Sort elements by frequency | Set 4 (Efficient approach using hash)

Print the elements of an array in the decreasing frequency if 2 numbers have the same frequency then print the one which came first.
Examples: 
 

Input : arr[] = {2, 5, 2, 8, 5, 6, 8, 8}
Output : arr[] = {8, 8, 8, 2, 2, 5, 5, 6}

Input : arr[] = {2, 5, 2, 6, -1, 9999999, 5, 8, 8, 8}
Output : arr[] = {8, 8, 8, 2, 2, 5, 5, 6, -1, 9999999}
 

We have discussed different approaches in below posts : 
Sort elements by frequency | Set 1 
Sort elements by frequency | Set 2 
Sorting Array Elements By Frequency | Set 3 (Using STL)
All of the above approaches work in O(n Log n) time where n is total number of elements. In this post, a new approach is discussed that works in O(n + m Log m) time where n is total number of elements and m is total number of distinct elements.
The idea is to use hashing
 

  1. We insert all elements and their counts into a hash. This step takes O(n) time where n is number of elements.
  2. We copy the contents of hash to an array (or vector) and sort them by counts. This step takes O(m Log m) time where m is total number of distinct elements.
  3. For maintaining the order of elements if the frequency is the same, we use another hash which has the key as elements of the array and value as the index. If the frequency is the same for two elements then sort elements according to the index.

The below image is a dry run of the above approach:
 

We do not need to declare another map m2, as it does not provide the proper expected result for the problem.



instead, we need to just check for the first values of the pairs sent as parameters in the sortByVal function.

Below is the implementation of the above approach:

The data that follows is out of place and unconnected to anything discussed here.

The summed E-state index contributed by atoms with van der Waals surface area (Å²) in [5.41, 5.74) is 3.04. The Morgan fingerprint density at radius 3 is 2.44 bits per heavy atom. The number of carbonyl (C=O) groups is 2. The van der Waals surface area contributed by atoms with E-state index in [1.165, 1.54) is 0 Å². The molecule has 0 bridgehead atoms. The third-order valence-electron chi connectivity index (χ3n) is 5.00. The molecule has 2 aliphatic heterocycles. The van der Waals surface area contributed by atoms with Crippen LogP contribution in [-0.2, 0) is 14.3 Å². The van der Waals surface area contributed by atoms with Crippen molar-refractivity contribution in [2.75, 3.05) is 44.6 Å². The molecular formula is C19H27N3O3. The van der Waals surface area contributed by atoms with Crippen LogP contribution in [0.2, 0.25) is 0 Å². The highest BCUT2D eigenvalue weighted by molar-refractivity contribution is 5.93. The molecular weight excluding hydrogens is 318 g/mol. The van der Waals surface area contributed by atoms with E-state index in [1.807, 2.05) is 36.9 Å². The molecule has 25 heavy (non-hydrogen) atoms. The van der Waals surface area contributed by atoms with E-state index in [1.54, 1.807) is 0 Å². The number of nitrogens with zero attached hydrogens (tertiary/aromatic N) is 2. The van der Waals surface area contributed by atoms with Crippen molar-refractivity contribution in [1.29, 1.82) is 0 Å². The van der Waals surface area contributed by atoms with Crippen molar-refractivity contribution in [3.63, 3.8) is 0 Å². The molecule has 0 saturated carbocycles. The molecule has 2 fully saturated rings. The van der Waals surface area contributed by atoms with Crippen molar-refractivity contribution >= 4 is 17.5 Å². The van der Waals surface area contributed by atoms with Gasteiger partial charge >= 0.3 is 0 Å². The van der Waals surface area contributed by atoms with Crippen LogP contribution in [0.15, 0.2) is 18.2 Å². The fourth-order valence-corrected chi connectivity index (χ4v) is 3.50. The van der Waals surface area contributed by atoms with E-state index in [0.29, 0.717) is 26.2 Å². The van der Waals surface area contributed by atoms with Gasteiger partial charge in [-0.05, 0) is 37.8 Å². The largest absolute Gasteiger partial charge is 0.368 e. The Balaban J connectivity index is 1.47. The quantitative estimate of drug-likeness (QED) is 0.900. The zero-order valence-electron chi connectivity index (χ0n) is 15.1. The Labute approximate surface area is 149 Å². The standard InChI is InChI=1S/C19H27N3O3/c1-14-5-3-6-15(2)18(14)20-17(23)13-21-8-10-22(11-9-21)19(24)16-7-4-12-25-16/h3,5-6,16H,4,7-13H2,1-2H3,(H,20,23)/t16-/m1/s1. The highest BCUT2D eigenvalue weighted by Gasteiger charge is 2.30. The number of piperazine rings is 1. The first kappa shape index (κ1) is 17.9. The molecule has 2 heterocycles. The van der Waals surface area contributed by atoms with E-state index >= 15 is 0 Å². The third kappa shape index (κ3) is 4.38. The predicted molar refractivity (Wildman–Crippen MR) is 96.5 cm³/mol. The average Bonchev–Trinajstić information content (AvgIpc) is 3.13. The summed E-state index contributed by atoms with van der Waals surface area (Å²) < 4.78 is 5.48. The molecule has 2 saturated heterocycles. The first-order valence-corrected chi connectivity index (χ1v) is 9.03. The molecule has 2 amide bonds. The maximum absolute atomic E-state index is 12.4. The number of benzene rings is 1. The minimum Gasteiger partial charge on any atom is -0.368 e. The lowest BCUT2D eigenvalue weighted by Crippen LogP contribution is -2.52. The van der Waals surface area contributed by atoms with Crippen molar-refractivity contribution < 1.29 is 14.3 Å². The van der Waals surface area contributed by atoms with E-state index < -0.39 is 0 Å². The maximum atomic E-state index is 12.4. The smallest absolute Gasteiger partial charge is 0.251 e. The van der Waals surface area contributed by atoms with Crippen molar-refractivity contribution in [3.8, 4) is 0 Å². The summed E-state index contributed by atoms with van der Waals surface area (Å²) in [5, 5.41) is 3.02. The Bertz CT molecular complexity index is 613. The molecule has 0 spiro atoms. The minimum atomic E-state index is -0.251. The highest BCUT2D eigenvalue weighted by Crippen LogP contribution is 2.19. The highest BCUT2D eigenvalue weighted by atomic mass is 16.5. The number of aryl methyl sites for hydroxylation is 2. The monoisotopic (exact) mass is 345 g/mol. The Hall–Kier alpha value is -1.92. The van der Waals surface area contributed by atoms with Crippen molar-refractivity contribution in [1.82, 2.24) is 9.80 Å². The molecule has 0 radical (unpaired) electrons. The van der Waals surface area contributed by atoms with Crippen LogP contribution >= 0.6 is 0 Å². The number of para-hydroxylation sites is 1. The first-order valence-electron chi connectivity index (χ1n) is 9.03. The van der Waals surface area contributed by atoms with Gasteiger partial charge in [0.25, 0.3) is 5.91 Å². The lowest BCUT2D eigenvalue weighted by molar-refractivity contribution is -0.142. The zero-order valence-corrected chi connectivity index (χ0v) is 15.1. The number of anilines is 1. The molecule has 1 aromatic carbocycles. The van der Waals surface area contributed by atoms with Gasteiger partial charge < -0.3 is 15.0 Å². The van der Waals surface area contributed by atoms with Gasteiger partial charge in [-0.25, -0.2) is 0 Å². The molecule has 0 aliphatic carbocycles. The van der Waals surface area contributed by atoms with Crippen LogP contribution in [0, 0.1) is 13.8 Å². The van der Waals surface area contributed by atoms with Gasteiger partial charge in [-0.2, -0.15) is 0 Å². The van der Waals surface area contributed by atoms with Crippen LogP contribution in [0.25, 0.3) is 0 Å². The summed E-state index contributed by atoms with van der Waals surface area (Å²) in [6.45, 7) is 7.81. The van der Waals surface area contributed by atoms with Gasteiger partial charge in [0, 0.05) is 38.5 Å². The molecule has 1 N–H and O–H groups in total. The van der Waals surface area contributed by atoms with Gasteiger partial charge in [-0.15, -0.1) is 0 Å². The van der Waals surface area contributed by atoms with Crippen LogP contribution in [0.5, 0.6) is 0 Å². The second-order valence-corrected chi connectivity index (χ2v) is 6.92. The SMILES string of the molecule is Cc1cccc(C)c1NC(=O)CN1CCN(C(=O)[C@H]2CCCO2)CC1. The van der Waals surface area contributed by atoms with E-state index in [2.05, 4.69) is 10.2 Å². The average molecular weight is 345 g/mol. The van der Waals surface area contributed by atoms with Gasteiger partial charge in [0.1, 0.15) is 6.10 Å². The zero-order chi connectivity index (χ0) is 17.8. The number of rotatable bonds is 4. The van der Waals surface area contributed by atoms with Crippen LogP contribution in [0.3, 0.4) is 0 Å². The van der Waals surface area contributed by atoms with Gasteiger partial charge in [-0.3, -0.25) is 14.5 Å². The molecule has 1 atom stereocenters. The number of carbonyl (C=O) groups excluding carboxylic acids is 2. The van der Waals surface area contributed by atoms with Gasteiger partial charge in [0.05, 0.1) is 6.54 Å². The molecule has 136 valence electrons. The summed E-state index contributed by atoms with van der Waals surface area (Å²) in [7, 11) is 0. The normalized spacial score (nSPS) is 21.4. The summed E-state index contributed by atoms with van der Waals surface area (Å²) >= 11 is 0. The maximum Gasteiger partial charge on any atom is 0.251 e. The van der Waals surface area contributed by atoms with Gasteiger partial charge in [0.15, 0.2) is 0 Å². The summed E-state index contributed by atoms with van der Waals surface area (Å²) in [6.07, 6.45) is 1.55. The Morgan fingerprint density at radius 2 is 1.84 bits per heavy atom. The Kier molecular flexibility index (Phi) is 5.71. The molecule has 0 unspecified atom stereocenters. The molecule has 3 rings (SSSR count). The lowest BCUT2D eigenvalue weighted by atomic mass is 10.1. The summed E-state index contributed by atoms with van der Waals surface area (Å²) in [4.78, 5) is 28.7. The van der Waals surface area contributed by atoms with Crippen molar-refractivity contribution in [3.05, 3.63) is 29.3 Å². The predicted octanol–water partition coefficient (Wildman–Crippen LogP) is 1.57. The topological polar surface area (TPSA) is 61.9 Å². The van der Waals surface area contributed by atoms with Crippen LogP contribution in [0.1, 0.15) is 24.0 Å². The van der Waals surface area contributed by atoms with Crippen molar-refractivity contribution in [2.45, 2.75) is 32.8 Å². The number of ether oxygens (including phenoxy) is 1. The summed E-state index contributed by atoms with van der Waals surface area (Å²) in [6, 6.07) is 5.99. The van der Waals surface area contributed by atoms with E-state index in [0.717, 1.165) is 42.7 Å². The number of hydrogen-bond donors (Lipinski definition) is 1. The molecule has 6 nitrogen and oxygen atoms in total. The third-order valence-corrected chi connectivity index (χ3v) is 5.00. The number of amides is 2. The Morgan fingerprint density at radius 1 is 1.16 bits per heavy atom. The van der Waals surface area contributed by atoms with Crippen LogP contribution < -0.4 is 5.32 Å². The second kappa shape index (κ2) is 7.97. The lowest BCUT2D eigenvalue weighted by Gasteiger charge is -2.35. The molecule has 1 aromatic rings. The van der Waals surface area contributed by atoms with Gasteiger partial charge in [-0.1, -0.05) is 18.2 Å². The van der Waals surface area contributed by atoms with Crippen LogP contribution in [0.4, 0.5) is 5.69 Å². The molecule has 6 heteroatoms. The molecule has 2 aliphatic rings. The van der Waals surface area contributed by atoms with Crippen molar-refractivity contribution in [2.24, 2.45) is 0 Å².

C++

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//     CPP program for the above approach
#include <bits/stdc++.h>
using namespace std;
 
// Used for sorting by frequency. And if frequency is same,
// then by appearance
bool sortByVal(const pair<int, int>& a,
                      const pair<int, int>& b)
{
 
   // If frequency is same then sort by index
   if (a.second == b.second) 
       return a.first < b.first;
 
   return a.second > b.second;
}
 
// function to sort elements by frequency
vector<int>sortByFreq(int a[], int n)
{
 
   vector<int>res;
 
   unordered_map<int, int> m;
 
   vector<pair<int, int> > v;
 
   for (int i = 0; i < n; ++i) {
 
       // Map m is used to keep track of count 
       // of elements in array
       m[a[i]]++;     
   }
 
   // Copy map to vector
   copy(m.begin(), m.end(), back_inserter(v));
 
   // Sort the element of array by frequency
   sort(v.begin(), v.end(), sortByVal);
 
   for (int i = 0; i < v.size(); ++i) 
      while(v[i].second--)
      {
              res.push_back(v[i].first);
      }
 
   return res;
}
 
// Driver program
int main()
{
 
   int a[] = { 2, 5, 2, 6, -1, 9999999, 5, 8, 8, 8 };
   int n = sizeof(a) / sizeof(a[0]);
   vector<int>res;
   res = sortByFreq(a, n);
 
   for(int i = 0;i < res.size(); i++)
         cout<<res[i]<<" ";
 
   return 0;
 
}

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Output: 
 

8 8 8 2 2 5 5 6 -1 9999999 

Time Complexity : O(n) + O(m Log m) where n is total number of elements and m is total number of distinct elements
This article is contributed by Ankur Singh and improved by Ankur Goel. If you like GeeksforGeeks and would like to contribute, you can also write an article using contribute.geeksforgeeks.org or mail your article to contribute@geeksforgeeks.org. See your article appearing on the GeeksforGeeks main page and help other Geeks.
Please write comments if you find anything incorrect, or you want to share more information about the topic discussed above.
 

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Improved By : AnkurGoel, parasagarwal1